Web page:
Inspired by Dan Brown, new revisionist books rethink some Biblical icons
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Not your grandma’s Jezebel
Inspired by Dan Brown, new revisionist books rethink some Biblical icons
Two thousand years of Christianity have embedded its sacred scriptures in the Western world’s cultural DNA, as much in non-believers as in the faithful. After the 16th century, when Biblical translations acted as the very engine of national languages, the King James Bible of 1611 became the English-speaking world’s basic primer, the book from which people learned to read and think, a storehouse of stories and characters that was our major source of images, metaphors and collected wisdom. Not that we’ve always agreed on the exact meaning of Scripture, of course, or else there wouldn’t be so many hundreds of Christian denominations. There have been times when what seemed to outsiders minor differences of theology have set Inquisitorial fires burning and entire armies marching.
But disputes over the words of Jesus or St. Paul aside, the Bible’s stories were always accepted as written. Even when Biblical fiction-novels, plays and films rooted in Scripture’s rich human drama, its tales of love and self-sacrifice, murder and lust—became a force in popular culture more than a century ago withBenHur (1880) and Quo Vadis (1895), they rarely rocked any doctrinal boats. For centuries we knew what was meant by the heroism of a Samson or the kiss of a Judas, that a magdalen was a reformed prostitute and a jezebel—think Bette Davis in the 1938 film of that name—a decidedly unreformed painted woman.
Today, not so much. Four years after Dan Brown’s mega-selling Da Vinci Code first popularized the notion that Mary Magdalene was no fallen woman—that was a deliberate slur, crafted by misogynist churchmen—but the wife of Jesus and mother of his child, writers of Biblical fiction and even popular history are revamping a host of familiar figures and stories. New books again tackle Mary
Magdalene—even if some present her more as exuberant temple whore than respectable matron—as well as that other perennial favourite, Judas. Lesser lights have also inspired writers: there’s Samson as a quasi-fascist killer, and Jezebel, the Bible’s ultimate bad girl, who emerges as an icon of tolerance, destroyed by ranting religious fundamentalists.
Judas has always invoked sympathy among unorthodox writers, for whom he is as much scapegoat as villain. In New Zealander C. K. Stead’s forthcoming novel, My Name Was Judas, the ultimate traitor, now aged 70 and in comfortable retirement by the seashore, offers his “true” agnostic account of his old pal Jesus’s quixotic ministry four decades earlier, complete with skeptical explanations for all miracles. Even that seems mild compared to the volte-face of the recently discov-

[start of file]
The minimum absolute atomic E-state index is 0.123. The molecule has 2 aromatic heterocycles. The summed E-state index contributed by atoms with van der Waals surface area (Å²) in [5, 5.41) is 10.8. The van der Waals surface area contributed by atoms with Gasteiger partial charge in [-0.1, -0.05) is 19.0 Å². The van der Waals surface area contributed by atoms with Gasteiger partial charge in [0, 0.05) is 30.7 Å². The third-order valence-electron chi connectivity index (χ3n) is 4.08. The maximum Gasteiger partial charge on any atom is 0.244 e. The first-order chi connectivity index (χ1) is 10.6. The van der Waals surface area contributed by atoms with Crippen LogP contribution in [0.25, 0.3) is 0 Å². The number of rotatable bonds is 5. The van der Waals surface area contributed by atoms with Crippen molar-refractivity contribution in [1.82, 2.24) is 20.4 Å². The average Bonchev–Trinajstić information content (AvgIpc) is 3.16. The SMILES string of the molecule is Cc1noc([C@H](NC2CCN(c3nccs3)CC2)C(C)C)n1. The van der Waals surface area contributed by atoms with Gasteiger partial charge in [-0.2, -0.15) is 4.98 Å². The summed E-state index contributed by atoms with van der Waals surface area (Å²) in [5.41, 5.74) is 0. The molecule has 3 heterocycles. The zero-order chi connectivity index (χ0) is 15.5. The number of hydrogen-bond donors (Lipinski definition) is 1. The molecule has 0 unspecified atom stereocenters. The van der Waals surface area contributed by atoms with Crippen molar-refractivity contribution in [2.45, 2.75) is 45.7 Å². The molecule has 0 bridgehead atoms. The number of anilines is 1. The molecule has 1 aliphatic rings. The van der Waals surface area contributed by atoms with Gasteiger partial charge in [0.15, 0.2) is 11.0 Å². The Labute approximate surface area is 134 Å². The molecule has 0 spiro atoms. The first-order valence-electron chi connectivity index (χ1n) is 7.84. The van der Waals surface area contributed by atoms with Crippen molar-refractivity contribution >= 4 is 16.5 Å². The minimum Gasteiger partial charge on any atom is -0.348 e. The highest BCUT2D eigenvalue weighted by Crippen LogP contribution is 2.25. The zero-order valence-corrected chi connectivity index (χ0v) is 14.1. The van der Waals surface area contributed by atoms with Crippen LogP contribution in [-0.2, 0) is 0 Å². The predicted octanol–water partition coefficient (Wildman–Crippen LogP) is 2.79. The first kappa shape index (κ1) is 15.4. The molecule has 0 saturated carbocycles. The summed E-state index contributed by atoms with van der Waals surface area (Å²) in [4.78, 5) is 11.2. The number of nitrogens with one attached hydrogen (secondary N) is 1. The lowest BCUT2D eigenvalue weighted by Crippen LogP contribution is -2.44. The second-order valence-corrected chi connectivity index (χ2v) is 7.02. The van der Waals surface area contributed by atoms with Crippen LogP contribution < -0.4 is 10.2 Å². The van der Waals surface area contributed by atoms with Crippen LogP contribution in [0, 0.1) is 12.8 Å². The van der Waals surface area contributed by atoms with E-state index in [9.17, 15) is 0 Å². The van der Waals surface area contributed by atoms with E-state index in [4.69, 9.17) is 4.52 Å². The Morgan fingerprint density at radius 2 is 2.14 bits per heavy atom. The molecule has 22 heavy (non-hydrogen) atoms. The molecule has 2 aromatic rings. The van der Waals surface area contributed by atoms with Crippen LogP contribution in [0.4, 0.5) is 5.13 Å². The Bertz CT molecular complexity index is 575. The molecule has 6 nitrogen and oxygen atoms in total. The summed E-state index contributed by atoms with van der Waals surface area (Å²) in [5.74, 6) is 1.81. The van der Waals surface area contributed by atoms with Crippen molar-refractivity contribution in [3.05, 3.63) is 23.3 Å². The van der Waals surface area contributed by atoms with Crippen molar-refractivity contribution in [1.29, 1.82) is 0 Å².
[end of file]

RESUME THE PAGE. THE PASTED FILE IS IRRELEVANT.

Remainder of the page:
ered second-century Gospel of Judas, which portrays Judas as Christ’s one true disciple.
Last October, Samson, one of the greatest heroes of the Jewish scriptures, the man who slew a thousand Philistines with the jawbone of an ass, whose name modern Israel has given to various elite combat units, appeared in American David Maine’s novel, The Book of Samson, as part drunken, lecherous lout, and part God-crazed murderer. Israeli writer David Grossman’s take on Samson, Lion’s Honey, also sees him as a kind of infantile force of nature, and it too offers parallels to the contemporary Israeli-Palestinian struggle. The Palestinians, after all, derive their name from the Philistines, and Samson, who pulled down a temple on himself and 3,000 of his enemies, was “the first suicide killer.”
New depictions ofjudas and Samson, however, pale beside what has happened on the other side of the gender divide. What centuries of (male) theological quibbling failed to do, two generations of feminist research and writing has accomplished: a radical reinterpretation of many of the women of the Bible. Dan Brown’s Madonna-like vision of the Magdalene is not the only one popular with her devotees, who are legion. Some prefer her as a sacred (and sexual) priestess-meaning they happily agree that the fulminating preachers had their facts straight about how Mary earned her living, but failed to appreciate the spiritual value of a sex-trade career dedicated to the divine.
Take, for instance, the highly popular Passion of Mary Magdalen (2006), the first volume of The Maeve Chronicles by Elizabeth Cunningham. In this firstperson retelling, Mary, or Maeve as she was named by her eight Celtic warriorwitch mothers, is a priestess-prostitute at the Temple of Isis Magdalen, “the hottest holy whorehouse in the Galilee.” The first seven pages mention incest, rape, the Good Samaritan, and the man the Druids call Esus, whom she had met in Britain and had to save from a Druidic sacrifice at the hands of the witches. By the end of the novel, Cunningham’s revisionism puts Stead’s to shame. The miracles are still there, but rather than explained away as trickery, it’s Maeve the witch who performs them, not Jesus. It’s a delirious read; as one enthusiastic Maryophile reviewer put it, out of the 148 Mag-